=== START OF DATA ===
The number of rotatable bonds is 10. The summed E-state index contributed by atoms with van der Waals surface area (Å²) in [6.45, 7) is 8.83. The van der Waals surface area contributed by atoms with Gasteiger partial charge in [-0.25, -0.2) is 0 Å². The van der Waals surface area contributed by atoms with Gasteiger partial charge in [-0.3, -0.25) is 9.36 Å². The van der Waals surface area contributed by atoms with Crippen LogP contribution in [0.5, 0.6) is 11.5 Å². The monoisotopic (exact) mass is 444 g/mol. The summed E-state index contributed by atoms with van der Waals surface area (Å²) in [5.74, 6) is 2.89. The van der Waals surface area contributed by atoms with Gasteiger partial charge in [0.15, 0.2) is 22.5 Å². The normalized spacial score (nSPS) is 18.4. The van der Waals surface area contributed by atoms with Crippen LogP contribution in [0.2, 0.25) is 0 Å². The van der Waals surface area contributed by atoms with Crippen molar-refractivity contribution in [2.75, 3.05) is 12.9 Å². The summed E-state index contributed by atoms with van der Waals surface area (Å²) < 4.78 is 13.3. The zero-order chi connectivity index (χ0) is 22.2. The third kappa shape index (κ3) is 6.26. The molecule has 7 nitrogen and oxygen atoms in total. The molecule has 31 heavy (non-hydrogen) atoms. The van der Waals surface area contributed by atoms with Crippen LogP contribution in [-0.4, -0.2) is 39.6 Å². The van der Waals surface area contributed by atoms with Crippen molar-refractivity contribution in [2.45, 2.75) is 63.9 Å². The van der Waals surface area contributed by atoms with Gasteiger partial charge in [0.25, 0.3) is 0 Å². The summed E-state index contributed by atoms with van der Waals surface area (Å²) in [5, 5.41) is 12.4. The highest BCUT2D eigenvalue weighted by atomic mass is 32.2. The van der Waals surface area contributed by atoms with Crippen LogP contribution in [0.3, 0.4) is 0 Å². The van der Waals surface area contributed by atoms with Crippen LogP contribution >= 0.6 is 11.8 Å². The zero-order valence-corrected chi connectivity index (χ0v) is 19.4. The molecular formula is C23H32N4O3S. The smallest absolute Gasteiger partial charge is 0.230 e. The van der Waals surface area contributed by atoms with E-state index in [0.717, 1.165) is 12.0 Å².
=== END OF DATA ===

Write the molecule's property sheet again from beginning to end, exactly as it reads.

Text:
The number of rotatable bonds is 10. The summed E-state index contributed by atoms with van der Waals surface area (Å²) in [6.45, 7) is 8.83. The van der Waals surface area contributed by atoms with Gasteiger partial charge in [-0.25, -0.2) is 0 Å². The van der Waals surface area contributed by atoms with Gasteiger partial charge in [-0.3, -0.25) is 9.36 Å². The van der Waals surface area contributed by atoms with Crippen LogP contribution in [0.5, 0.6) is 11.5 Å². The monoisotopic (exact) mass is 444 g/mol. The summed E-state index contributed by atoms with van der Waals surface area (Å²) in [5.74, 6) is 2.89. The van der Waals surface area contributed by atoms with Gasteiger partial charge in [0.15, 0.2) is 22.5 Å². The normalized spacial score (nSPS) is 18.4. The van der Waals surface area contributed by atoms with Crippen LogP contribution in [0.2, 0.25) is 0 Å². The van der Waals surface area contributed by atoms with Crippen molar-refractivity contribution in [2.75, 3.05) is 12.9 Å². The summed E-state index contributed by atoms with van der Waals surface area (Å²) < 4.78 is 13.3. The zero-order chi connectivity index (χ0) is 22.2. The third kappa shape index (κ3) is 6.26. The molecule has 7 nitrogen and oxygen atoms in total. The molecule has 31 heavy (non-hydrogen) atoms. The van der Waals surface area contributed by atoms with Crippen LogP contribution in [-0.4, -0.2) is 39.6 Å². The van der Waals surface area contributed by atoms with Crippen molar-refractivity contribution in [2.45, 2.75) is 63.9 Å². The van der Waals surface area contributed by atoms with Gasteiger partial charge in [0.25, 0.3) is 0 Å². The summed E-state index contributed by atoms with van der Waals surface area (Å²) in [5, 5.41) is 12.4. The highest BCUT2D eigenvalue weighted by atomic mass is 32.2. The van der Waals surface area contributed by atoms with Crippen LogP contribution in [0.3, 0.4) is 0 Å². The van der Waals surface area contributed by atoms with Crippen LogP contribution >= 0.6 is 11.8 Å². The zero-order valence-corrected chi connectivity index (χ0v) is 19.4. The molecular formula is C23H32N4O3S. The smallest absolute Gasteiger partial charge is 0.230 e. The van der Waals surface area contributed by atoms with E-state index in [0.717, 1.165) is 12.0 Å².